October 1, 2023 - Think Outside the Tax Box

October 1, 2023

Tax and Financial Planning for Special Needs

The astronomical costs of a disability can extend beyond extra therapy and special equipment to, potentially, a lifetime of lost earnings. There is some help. The federal government has tax deductions and credits connected with raising a child with special needs, for instance. And though historically a trust has been only financial avenue to care for a disabled loved one, another vehicle is gaining traction. Many tax and financial moves in this area come down to one question that’s unique to this planning: Will money interfere with a disabled person’s ability to get indispensable government benefits?

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Client Alert

“AI Inside” – What Does that Even Mean?

Remember back in the day when having your tax and accounting software in the "Cloud" was the newest, coolest thing? Even if it took us 10 years to realize that the "cloud" just meant someone's server somewhere else? Similarly, have you noticed that our tax and accounting products have a sprinkling of AI now? And if they don't, they're talking about how they'll be AI-ing soon? (And if they're not talking about it, do we even want them in our toolbox?) Let's chat about what it means to have "AI Inside", especially with the rise of tools like ChatGPT and Bard. The "AI Inside" label is becoming ubiquitous but can mean many things, so let's discuss. I'd hate for you to get excited about an AI feature only to discover that you can access it via one of the widely available Generative AI (GenAI) tools (ChatGPT, BingChat, Bard, Claude, etc.). While this new technology has fundamentally shifted everything, what does it mean for us as tax professionals? On this journey of exploring what "AI Inside" really means, we're going to discuss what's going on under the hood. We'll also dive into why creating a fully functional "TaxGPT" is challenging right now. (Notice I said "right now"). Finally, we can look at what "AI Inside" tools would be handy, even if you CAN get that functionality out of the regular ol' GenAI applications. In the end, you'll know whether to be impressed or pass. And, even more importantly, you'll know whether to spend the extra money on those tools.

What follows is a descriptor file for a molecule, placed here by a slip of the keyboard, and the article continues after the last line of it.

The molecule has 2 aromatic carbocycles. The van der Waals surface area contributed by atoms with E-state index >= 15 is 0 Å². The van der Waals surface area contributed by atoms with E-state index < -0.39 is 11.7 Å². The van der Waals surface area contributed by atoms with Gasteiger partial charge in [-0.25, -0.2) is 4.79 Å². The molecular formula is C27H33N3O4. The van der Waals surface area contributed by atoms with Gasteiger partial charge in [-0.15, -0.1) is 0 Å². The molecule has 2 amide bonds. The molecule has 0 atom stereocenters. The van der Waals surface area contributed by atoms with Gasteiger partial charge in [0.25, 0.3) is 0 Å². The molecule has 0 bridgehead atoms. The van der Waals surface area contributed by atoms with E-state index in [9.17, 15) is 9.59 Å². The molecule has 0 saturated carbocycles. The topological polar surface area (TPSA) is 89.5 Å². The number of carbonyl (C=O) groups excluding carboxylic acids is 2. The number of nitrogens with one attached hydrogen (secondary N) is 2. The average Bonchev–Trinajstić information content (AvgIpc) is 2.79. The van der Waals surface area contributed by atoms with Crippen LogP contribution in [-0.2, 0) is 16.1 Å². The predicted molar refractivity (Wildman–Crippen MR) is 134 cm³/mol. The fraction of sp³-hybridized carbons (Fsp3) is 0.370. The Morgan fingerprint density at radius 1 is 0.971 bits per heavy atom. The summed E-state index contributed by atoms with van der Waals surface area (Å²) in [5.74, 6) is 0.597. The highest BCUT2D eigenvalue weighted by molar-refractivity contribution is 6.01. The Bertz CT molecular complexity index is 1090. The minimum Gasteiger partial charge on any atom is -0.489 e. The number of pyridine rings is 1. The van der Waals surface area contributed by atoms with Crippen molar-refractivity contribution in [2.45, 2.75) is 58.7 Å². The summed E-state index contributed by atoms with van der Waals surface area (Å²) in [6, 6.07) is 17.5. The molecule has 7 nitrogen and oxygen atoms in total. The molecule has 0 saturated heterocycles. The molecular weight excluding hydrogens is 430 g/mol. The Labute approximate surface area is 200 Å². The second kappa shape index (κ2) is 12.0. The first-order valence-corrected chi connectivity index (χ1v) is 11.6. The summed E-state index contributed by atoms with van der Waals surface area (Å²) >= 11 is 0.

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Prepare For the Day When You Don’t Have More Work Than You Know What To Do With

In the last few months, I have been getting "seems like old times" feeling as interest rates rise. They remain laughably low by the standards of my early days in the business. I can remember prime being 20%. And then there are all these issues with office rentals thanks to the aftermath of the plague. One of the nice things about a career in accounting is that while you are affected by business cycles the need for our work is somewhat continuous. I’m thinking that now might be a good time to get ahead of the curve a little and study up on a Code Section that may be coming up a lot more – Code Section 108 – Income from discharge of indebtedness. Fortunately, a recent Tax Court opinion in the case of Michael G. and Julie A. Parker can provide us with a lesson in some of the important principles in this area.

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Minister’s Housing Allowance

There are tax perks to filing a tax return as an ordained minister. But some of the things you’ve heard in the pool of public opinion are false, while others have a hint of truth. For example, pastors and ministers do indeed pay income taxes. Churches, on the other hand, do not but that’s a different article for a different newsletter. If you are serving members of the clergy, it is important to understand these perks. One that I see messed up the most is the housing allowance. The IRS allows ordained ministers to exclude their housing allowance from taxable income. That is if they meet certain other criteria. The complete amount the church has deemed as a housing allowance is not always the amount that the IRS allows. Even with that, the excludable amount is only from income taxes, not all tax. Ministers also have special rules and a potential exemption when it comes to social security and Medicare taxes. This is where I see many well-meaning taxpayers and even tax professionals messing up. But that will not be you or your client. We are going to look at what the minister’s housing allowance is according to the IRS. Then we will look at who qualifies for it, and how to calculate it.

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